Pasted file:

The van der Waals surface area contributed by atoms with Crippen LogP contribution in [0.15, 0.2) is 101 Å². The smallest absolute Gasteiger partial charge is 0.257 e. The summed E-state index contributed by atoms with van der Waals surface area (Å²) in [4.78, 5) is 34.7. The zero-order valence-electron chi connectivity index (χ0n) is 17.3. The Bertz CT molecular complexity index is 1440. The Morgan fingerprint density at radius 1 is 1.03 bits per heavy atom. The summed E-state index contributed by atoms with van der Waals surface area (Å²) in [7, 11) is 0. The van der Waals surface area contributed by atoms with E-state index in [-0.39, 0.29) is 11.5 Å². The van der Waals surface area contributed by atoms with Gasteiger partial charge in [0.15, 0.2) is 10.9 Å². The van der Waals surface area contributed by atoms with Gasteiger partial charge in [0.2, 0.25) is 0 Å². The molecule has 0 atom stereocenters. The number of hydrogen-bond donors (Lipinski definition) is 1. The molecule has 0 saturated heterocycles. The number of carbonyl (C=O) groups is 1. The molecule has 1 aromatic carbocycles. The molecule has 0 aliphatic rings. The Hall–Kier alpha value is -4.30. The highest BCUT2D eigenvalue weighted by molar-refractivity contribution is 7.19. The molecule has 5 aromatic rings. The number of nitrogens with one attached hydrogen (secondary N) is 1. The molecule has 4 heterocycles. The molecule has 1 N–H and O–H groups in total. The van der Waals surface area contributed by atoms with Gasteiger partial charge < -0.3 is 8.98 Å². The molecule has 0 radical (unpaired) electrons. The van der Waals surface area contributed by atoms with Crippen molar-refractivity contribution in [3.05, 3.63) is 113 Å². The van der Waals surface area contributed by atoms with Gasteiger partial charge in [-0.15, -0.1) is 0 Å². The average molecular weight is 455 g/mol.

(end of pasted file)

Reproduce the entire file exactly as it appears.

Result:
The van der Waals surface area contributed by atoms with Crippen LogP contribution in [0.15, 0.2) is 101 Å². The smallest absolute Gasteiger partial charge is 0.257 e. The summed E-state index contributed by atoms with van der Waals surface area (Å²) in [4.78, 5) is 34.7. The zero-order valence-electron chi connectivity index (χ0n) is 17.3. The Bertz CT molecular complexity index is 1440. The Morgan fingerprint density at radius 1 is 1.03 bits per heavy atom. The summed E-state index contributed by atoms with van der Waals surface area (Å²) in [7, 11) is 0. The van der Waals surface area contributed by atoms with E-state index in [-0.39, 0.29) is 11.5 Å². The van der Waals surface area contributed by atoms with Gasteiger partial charge in [0.15, 0.2) is 10.9 Å². The van der Waals surface area contributed by atoms with Gasteiger partial charge in [0.2, 0.25) is 0 Å². The molecule has 0 atom stereocenters. The number of hydrogen-bond donors (Lipinski definition) is 1. The molecule has 0 saturated heterocycles. The number of carbonyl (C=O) groups is 1. The molecule has 1 aromatic carbocycles. The molecule has 0 aliphatic rings. The Hall–Kier alpha value is -4.30. The highest BCUT2D eigenvalue weighted by molar-refractivity contribution is 7.19. The molecule has 5 aromatic rings. The number of nitrogens with one attached hydrogen (secondary N) is 1. The molecule has 4 heterocycles. The molecule has 1 N–H and O–H groups in total. The van der Waals surface area contributed by atoms with Gasteiger partial charge < -0.3 is 8.98 Å². The molecule has 0 radical (unpaired) electrons. The van der Waals surface area contributed by atoms with Crippen molar-refractivity contribution in [3.05, 3.63) is 113 Å². The van der Waals surface area contributed by atoms with Gasteiger partial charge in [-0.15, -0.1) is 0 Å². The average molecular weight is 455 g/mol.